IN TWO separate judgments on Wednesday, the North Gauteng High Court limited the contingency fees lawyers can charge their clients.

The judgments make it clear that the Contingency Fees Act — which stipulates that the maximum contingency fee attorneys are entitled to is 25% of the capital received by the client — is the only legislation that regulates such fees, and that all fee agreements that do not comply with the act are invalid.

In the first judgment, the court declared invalid and of no force or effect the contingency fee agreement entered into between beautician Juanne de la Guerre and Ronald Bobroff & Partners.

The law firm had pursued Ms de la Guerre’s claim against the Road Accident Fund after she was involved in an accident in November 2005. Judgment was granted in Ms de la Guerre’s favour and she was awarded R2.5m. But she received only 68.12% of this and the law firm’s charges for fees and disbursements were 31.88% of her award.

Ronald Bobroff & Partners did not file an answering affidavit but filed an application to stay the proceedings pending the determination of a "test case" launched by the South African Association of Personal Injury Lawyers.

Judge Hans Fabricius said in his judgment that it was clear from a Supreme Court of Appeal ruling, PricewaterhouseCoopers vs the National Potato Co-operative, that any contingency fee agreement that did not comply with the act was invalid.

In granting a punitive costs order against Ronald Bobroff & Partners, Judge Fabricius said the law firm must have been aware that the overwhelming view of authorities — including the Supreme Court of Appeal — was that any agreement not complying with the act would be invalid and could, in the proper context, also amount to unprofessional conduct.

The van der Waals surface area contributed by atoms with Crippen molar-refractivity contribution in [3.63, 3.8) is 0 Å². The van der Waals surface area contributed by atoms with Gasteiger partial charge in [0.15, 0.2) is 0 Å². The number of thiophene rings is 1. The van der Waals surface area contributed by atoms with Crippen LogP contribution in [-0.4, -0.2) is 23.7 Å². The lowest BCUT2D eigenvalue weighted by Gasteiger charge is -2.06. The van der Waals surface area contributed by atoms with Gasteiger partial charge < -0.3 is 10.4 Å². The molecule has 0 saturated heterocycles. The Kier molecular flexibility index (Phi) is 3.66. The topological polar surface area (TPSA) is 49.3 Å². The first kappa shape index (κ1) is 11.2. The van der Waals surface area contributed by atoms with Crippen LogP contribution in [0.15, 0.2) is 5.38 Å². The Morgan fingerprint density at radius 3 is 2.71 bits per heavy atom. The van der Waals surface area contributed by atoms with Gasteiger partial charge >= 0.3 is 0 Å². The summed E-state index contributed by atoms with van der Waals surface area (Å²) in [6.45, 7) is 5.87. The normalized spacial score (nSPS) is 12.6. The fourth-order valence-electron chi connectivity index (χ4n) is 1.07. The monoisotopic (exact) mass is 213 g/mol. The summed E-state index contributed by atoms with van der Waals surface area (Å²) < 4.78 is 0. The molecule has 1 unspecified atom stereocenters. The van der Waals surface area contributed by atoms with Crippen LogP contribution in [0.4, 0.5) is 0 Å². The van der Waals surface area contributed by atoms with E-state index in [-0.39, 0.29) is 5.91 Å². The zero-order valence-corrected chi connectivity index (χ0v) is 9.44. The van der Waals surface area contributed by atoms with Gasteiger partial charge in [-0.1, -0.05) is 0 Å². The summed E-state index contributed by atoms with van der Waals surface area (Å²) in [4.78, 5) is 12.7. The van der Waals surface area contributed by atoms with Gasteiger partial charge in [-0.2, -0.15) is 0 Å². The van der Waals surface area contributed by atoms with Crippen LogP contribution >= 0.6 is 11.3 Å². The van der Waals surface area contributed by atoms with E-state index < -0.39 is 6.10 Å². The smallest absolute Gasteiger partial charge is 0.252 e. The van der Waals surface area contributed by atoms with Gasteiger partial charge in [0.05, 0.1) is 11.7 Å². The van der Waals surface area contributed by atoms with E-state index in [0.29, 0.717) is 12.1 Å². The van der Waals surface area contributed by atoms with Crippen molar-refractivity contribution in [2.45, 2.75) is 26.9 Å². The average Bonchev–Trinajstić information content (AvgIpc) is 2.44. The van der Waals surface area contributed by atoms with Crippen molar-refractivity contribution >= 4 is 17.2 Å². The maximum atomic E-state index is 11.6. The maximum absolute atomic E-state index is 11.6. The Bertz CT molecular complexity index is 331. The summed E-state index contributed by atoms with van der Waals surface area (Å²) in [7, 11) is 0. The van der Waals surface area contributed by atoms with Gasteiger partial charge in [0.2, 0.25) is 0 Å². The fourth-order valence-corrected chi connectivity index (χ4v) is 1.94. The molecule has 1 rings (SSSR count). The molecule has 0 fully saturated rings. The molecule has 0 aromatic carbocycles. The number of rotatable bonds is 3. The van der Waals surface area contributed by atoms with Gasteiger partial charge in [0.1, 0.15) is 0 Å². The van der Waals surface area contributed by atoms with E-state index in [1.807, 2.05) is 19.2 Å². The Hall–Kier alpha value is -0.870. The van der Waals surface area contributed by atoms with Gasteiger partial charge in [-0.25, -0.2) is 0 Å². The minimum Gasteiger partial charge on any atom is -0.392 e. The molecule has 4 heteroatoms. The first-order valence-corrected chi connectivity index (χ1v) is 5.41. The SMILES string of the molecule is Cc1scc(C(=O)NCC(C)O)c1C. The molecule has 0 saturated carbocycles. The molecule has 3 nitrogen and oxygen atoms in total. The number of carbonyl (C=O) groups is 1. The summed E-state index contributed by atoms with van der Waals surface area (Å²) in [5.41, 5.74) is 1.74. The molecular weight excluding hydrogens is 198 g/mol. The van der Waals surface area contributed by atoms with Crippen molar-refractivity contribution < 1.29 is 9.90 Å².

"I am of the view that (Ms de la Guerre) is entitled to a punitive cost order which would in turn express the strong disapproval of this court with the (law firm’s) conduct in these proceedings," Judge Fabricius said in his judgment.

The North Gauteng High Court on Wednesday also dismissed a constitutional challenge against the Contingency Fees Act, launched by the South African Association of Personal Injury Lawyers.

The association had been seeking certainty on whether the act exhaustively regulated the powers of legal practitioners to conclude contingency fee agreements with their clients.

Its constitutional challenge was based on the argument that the act was unconstitutional because it set limits on the fees that could be charged under such agreements.

The association also argued that the act capped fees at "too low a level", but gave no indication of what the correct level should be.

In her judgment on Wednesday, Judge Fayeeza Kathree-Setiloane said that, in adopting limits to fees charged under contingency agreements, Parliament sought to give effect to the need for access to justice.

"It recognised — correctly, in my view — that access to justice would not be promoted by unlimited contingency fees," she said in her judgment.

"On the contrary, in order to protect members of the public and ensure that they benefited from litigation conducted on their behalf, it was necessary to impose certain limits on contingency fees," she said.

Judge Kathree-Setiloane said that without such limitations, the right of access to court for many litigants might be rendered meaningless — because even if they were able to get to court and succeed, they would derive little or no financial benefit from such court proceedings.